Alternative Medicine Use For Pain Increases With Age And Wealth
Posted Apr 29 2010 2:41pm
In a University of Michigan Health System study, 1 out of 3 patients with chronic pain reported using complementary and alternative medicine therapies such as acupuncture and chiropractic visits for pain relief.
Socioeconomic factors – primarily race and age – played a large role in the use of alternative therapy in chronic pain patients, the study showed. Whites used alternative modalities more frequently than blacks and elderly adults had a higher frequency of using alternative therapies than younger adults.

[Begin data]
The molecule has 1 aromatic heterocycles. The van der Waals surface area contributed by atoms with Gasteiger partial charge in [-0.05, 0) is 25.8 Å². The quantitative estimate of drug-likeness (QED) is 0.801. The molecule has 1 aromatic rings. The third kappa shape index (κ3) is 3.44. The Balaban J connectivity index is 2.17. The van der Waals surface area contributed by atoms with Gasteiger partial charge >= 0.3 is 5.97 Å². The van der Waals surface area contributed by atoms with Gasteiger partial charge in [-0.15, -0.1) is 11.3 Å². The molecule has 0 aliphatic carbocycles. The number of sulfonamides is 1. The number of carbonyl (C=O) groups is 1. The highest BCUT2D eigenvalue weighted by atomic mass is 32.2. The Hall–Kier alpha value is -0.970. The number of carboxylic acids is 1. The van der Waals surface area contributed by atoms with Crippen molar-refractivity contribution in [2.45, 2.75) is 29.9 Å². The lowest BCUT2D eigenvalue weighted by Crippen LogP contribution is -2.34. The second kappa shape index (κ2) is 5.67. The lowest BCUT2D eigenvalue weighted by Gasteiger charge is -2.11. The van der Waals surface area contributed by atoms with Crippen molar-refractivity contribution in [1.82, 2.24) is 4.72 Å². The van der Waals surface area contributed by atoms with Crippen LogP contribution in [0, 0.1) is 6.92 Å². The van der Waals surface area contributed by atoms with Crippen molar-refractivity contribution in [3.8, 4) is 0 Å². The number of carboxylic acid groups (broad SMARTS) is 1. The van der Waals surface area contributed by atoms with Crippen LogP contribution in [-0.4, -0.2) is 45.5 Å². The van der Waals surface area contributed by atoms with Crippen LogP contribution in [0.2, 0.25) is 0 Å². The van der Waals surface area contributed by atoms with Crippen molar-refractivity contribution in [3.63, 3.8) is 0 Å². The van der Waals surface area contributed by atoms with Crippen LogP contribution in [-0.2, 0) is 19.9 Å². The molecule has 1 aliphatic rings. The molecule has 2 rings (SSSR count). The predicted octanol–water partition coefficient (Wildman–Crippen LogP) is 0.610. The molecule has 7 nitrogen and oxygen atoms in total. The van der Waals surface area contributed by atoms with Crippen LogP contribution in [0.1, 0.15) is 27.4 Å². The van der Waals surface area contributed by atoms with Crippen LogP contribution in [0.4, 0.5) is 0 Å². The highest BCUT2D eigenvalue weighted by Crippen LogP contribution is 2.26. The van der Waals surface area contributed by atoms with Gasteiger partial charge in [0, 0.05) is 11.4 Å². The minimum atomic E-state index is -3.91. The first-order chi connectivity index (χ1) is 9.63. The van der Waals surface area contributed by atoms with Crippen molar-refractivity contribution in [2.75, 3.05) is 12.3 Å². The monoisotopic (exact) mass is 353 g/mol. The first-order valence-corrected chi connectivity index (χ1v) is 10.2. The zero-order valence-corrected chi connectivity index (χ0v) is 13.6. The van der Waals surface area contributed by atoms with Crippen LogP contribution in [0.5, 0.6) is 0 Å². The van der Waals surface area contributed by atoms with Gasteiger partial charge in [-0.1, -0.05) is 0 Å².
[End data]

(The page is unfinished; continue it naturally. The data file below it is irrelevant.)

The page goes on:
According to the lead author, Carmen R. Green, M.D., U-M professor of anesthesiology and obstetrics and gynecology and associate professor of health management and policy, this pattern may be due to alternative medicine therapies usually attracting individuals with higher education levels and income, or the pattern could be a result of differences in insurance coverage.
Also, as people age, there is a greater chance that they will deal with chronic pain, therefore as age increases, so does the likelihood that people will seek alternative therapies to deal with the pain.